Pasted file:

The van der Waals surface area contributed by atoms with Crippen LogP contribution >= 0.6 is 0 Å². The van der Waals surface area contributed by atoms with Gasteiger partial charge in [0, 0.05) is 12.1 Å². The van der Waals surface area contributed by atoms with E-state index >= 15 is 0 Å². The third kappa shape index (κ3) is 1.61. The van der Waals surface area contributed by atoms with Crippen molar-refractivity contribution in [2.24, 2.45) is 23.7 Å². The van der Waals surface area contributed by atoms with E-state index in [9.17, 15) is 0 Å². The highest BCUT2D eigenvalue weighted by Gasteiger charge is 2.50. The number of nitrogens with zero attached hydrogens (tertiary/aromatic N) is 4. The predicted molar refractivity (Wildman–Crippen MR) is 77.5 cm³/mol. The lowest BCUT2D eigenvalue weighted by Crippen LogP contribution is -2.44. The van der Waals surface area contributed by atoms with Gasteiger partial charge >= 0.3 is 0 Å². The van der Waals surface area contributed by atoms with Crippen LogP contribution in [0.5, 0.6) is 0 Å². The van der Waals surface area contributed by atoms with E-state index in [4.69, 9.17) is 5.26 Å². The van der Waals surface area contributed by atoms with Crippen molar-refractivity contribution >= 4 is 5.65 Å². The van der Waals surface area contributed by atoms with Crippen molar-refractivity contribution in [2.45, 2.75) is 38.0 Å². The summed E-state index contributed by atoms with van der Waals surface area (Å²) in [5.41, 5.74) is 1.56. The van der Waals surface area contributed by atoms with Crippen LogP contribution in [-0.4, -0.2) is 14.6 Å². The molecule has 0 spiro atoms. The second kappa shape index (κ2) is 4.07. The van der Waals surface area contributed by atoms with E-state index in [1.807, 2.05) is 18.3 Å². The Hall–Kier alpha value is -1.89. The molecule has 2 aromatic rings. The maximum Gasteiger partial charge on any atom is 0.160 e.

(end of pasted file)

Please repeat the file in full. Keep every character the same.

The van der Waals surface area contributed by atoms with Crippen LogP contribution >= 0.6 is 0 Å². The van der Waals surface area contributed by atoms with Gasteiger partial charge in [0, 0.05) is 12.1 Å². The van der Waals surface area contributed by atoms with E-state index >= 15 is 0 Å². The third kappa shape index (κ3) is 1.61. The van der Waals surface area contributed by atoms with Crippen molar-refractivity contribution in [2.24, 2.45) is 23.7 Å². The van der Waals surface area contributed by atoms with E-state index in [9.17, 15) is 0 Å². The highest BCUT2D eigenvalue weighted by Gasteiger charge is 2.50. The number of nitrogens with zero attached hydrogens (tertiary/aromatic N) is 4. The predicted molar refractivity (Wildman–Crippen MR) is 77.5 cm³/mol. The lowest BCUT2D eigenvalue weighted by Crippen LogP contribution is -2.44. The van der Waals surface area contributed by atoms with Gasteiger partial charge >= 0.3 is 0 Å². The van der Waals surface area contributed by atoms with Crippen LogP contribution in [0.5, 0.6) is 0 Å². The van der Waals surface area contributed by atoms with E-state index in [4.69, 9.17) is 5.26 Å². The van der Waals surface area contributed by atoms with Crippen molar-refractivity contribution >= 4 is 5.65 Å². The van der Waals surface area contributed by atoms with Crippen molar-refractivity contribution in [2.45, 2.75) is 38.0 Å². The summed E-state index contributed by atoms with van der Waals surface area (Å²) in [5.41, 5.74) is 1.56. The van der Waals surface area contributed by atoms with Crippen LogP contribution in [-0.4, -0.2) is 14.6 Å². The molecule has 0 spiro atoms. The second kappa shape index (κ2) is 4.07. The van der Waals surface area contributed by atoms with E-state index in [1.807, 2.05) is 18.3 Å². The Hall–Kier alpha value is -1.89. The molecule has 2 aromatic rings. The maximum Gasteiger partial charge on any atom is 0.160 e.